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Posted: Mar 15, 2011

German project will launch a new era in chip fabrication

(Nanowerk News) The German Federal Ministry of Education and Research (BMBF) is sponsoring an extensive joint project headed by Carl Zeiss on EUV lithography (Extreme Ultra Violet). This new technology has major potential to further miniaturize microchips and will play a key role in increasing their performance in the future. This project is intended to drive EUV lithography from basic industrial research to a fully capable production technology for the volume fabrication of chips. The BMBF is sponsoring the three-year project with a total of 16.4 million euros.
In addition to two companies from the Carl Zeiss Group, six other German companies and research institutes are involved in the project. Winfried Kaiser, Senior Vice President of Product Strategy for Lithography Optics at Carl Zeiss emphasizes the significance of this project by saying that "There is an excellent research and development landscape in Germany for EUV lithography. This project unites and enhances this globally leading know-how, which in the end will create attractive new jobs in Germany."
The first key milestone was the recent comparison of the current status of EUV lithography with competing methods. The results strengthen the perspectives seen in EUV lithography. Simultaneously, the development steps initiated were verified.
Core process in chip fabrication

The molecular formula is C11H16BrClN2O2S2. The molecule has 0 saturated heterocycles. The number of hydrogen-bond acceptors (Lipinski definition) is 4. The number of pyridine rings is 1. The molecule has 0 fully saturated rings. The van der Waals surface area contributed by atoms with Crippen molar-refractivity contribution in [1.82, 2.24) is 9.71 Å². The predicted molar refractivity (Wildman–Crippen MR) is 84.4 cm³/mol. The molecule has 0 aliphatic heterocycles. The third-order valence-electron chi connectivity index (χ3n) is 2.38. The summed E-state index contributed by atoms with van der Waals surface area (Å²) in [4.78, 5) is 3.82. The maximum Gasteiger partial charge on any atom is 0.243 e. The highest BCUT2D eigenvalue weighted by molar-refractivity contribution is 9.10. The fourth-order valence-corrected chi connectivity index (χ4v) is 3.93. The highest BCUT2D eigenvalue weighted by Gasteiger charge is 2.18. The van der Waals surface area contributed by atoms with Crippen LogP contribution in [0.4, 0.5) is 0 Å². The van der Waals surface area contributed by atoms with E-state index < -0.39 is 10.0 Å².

Lithography is a key process in chip fabrication that each microchip is subjected to on multiple occasions during production. The functional elements of a microchip are transferred from a mask to a silicon wafer the substrate material of microchips by means of complex optical systems. Compared to the existing lithography process, EUV lithography works with a considerably shorter wavelength (13.5 nanometers), which enables much finer details and thus further miniaturization. However, this extremely short wavelength also places completely new demands on the entire lithography infrastructure. For example, the systems must be operated in a vacuum because air or technical gases absorb the irradiation. Mirrors also had to replace lens elements in the optical systems due to material absorption. Furthermore, the demands on cleanliness in the process increase significantly.
As part of the BMBF project, two companies of the Carl Zeiss Group are developing the mirror systems required for the lithography processes and the systems to evaluate and repair lithography masks. The other project partners are IMS CHIPS (Stuttgart), HamaTech APE GmbH & Co KG (Sternenfels), Advanced Mask Technology Center GmbH & Co. KG (AMTC, Dresden), Bruker Advanced Supercon GmbH (Bergisch Gladbach), Dynamic Micro Systems GmbH (Radolfzell) and the Fraunhofer Institute for Integrated Systems and Device Technology (FhG IISB, Erlangen), which are responsible for the development of EUV mask integrity, infrastructure and process simulations.
The project is part of the European EXEPT project (Extreme UV Lithography Entry Point Technology) headed by Dutch company ASML. It is a spin-off of the EUREKA Cluster CATRENE for Nanoelectronics. It is the continuation of the very successful cooperation of European companies in the high-tech sector over the past decade, which was effectively bolstered through targeted support measures and which enabled the partners to take the lead in the global competition. This is an outstanding success story for projects in the EUREKA Cluster.
Source: Carl Zeiss
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